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7. Dangerous Behaviour - The Red Zone



The red zone is not difficult to spot but it is much more difficult to respond to.
The Red Danger Zone

While it is not always too easy to spot the Amber Zone, there is usually little doubt when you find yourself in the Red Zone. It's when you go "Oh my giddy aunt", "OMG!" or some version of "****!" Everything changes in that moment - your visual field narrows and you lose your peripheral vision, you may become hyper-vigilant, your sympathetic nervous system activates and primes the body, your thoughts may start racing but thinking becomes very difficult. The natural reaction is to fight against this to remain in control, but, as we will see, this may be a thankless task and even increase the danger - because you end fighting against yourself and may end up becoming unreadable to the aggressor.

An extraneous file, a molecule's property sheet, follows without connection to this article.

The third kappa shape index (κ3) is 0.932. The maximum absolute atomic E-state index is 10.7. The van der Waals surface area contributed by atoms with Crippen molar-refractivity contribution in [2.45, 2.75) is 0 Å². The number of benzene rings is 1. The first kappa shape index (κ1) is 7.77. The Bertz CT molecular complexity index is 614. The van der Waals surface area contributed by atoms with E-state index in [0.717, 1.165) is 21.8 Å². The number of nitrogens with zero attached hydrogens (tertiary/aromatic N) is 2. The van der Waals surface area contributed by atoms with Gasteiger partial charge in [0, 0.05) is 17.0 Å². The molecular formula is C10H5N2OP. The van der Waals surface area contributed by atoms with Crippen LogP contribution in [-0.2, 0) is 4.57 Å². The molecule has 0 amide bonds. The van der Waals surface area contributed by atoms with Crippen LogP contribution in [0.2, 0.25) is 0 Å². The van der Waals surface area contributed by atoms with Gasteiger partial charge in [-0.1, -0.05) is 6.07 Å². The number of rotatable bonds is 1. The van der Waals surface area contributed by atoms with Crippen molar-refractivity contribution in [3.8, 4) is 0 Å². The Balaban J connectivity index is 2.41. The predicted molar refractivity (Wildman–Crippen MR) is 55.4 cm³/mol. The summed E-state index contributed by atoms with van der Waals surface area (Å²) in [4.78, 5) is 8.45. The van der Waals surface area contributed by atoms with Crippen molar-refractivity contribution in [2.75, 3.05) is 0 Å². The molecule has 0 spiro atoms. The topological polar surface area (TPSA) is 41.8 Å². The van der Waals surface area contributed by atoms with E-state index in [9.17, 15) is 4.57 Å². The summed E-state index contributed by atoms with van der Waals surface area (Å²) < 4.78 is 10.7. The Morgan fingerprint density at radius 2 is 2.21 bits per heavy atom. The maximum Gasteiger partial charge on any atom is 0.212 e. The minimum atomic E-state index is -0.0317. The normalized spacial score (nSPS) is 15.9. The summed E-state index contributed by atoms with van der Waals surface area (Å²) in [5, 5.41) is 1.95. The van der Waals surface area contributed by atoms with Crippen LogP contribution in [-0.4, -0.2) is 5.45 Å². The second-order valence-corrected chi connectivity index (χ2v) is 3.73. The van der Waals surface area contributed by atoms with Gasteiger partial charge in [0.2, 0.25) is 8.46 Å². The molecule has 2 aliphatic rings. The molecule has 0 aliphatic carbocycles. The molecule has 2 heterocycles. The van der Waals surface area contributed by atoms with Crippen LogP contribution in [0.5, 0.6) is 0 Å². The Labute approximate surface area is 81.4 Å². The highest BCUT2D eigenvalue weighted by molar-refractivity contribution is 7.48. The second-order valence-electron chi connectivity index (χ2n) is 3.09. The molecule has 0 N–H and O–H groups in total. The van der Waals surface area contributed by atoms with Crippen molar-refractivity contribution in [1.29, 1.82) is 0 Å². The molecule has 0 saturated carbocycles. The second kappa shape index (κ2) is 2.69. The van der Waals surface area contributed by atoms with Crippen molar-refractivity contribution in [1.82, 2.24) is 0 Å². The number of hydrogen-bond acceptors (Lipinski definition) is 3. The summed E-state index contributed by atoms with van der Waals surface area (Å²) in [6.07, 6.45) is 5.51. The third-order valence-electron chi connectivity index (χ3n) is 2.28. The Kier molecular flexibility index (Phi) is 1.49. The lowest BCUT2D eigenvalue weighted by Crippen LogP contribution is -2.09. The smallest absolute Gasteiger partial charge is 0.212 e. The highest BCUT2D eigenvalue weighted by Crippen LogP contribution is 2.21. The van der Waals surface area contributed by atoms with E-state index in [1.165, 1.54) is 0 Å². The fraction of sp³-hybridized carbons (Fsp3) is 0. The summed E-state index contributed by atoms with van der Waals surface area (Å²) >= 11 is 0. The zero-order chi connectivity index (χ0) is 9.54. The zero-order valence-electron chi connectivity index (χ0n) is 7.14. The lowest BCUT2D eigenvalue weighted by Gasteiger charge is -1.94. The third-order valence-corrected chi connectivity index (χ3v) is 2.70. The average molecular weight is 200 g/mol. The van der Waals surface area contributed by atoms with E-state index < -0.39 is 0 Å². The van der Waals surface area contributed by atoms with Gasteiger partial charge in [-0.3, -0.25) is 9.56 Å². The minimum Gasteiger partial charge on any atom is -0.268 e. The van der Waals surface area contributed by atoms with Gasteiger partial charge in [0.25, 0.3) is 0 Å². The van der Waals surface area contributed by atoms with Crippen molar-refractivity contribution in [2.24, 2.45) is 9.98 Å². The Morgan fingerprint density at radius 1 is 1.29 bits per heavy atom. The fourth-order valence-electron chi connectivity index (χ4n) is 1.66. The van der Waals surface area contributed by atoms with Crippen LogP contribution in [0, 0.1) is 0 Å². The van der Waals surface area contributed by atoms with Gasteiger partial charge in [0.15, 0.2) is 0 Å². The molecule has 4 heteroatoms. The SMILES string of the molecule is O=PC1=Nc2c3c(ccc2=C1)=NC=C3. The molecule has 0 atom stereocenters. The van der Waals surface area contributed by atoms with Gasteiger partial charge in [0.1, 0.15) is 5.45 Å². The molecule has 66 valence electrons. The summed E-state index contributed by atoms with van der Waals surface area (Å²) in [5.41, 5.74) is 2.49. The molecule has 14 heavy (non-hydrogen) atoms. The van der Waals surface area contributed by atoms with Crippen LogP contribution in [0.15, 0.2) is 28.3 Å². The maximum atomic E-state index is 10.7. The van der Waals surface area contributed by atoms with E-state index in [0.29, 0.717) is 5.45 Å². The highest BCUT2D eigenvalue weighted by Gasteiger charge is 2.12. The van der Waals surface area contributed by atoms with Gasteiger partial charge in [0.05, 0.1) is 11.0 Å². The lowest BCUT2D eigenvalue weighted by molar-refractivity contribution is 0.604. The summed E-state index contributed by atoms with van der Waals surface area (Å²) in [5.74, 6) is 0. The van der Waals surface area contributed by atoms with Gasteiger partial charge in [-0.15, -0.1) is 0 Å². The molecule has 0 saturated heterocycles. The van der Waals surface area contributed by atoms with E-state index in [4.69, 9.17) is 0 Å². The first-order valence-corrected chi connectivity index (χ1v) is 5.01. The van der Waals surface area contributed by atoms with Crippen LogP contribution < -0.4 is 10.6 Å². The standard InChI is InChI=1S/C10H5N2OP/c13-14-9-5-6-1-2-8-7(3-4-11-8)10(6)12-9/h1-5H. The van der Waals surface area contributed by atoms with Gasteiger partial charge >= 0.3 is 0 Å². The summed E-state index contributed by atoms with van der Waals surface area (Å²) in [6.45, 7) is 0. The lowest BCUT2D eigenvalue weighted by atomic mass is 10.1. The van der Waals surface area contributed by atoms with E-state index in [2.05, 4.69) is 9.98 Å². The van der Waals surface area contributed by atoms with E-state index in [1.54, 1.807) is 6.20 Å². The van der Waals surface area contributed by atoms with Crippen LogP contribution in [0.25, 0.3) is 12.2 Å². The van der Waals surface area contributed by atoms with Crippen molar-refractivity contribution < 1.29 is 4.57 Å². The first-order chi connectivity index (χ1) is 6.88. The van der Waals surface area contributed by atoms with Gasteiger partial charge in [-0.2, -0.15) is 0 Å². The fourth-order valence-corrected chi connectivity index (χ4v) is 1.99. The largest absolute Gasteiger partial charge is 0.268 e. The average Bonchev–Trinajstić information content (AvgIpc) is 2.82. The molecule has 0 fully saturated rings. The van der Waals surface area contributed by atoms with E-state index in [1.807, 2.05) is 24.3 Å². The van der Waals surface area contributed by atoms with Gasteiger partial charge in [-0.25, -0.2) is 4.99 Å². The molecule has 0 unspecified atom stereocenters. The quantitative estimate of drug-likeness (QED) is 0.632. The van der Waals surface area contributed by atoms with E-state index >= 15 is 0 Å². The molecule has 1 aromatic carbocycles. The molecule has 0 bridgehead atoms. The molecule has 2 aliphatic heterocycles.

Sometimes, however, that is not what happens - particularly if staff have to face a lot of aggression and become desensitised to it. That can be a helpful survival mechanism and may work under lower levels of threat - but as the situation escalates this may lead the staff member to become under-responsive.


Because the situation is imminently dangerous and may unfold faster than the member of staff can think it is essential that they can activate an effective response as soon as they enter the Red Zone. However, there cannot be a "one-size fits all" strategy as there is a great deal of difference according to whether the aggressor is being driven by high levels of hot emotion, psychological disturbance (delusions, paranoia, hallucinations) or coercive control (a goal).


This means that the staff member, like it or not, has to make a very rapid assessment of the behaviour, often faster than they can think - and then know already how to respond to that snap judgment. This is the focus of my next blog!


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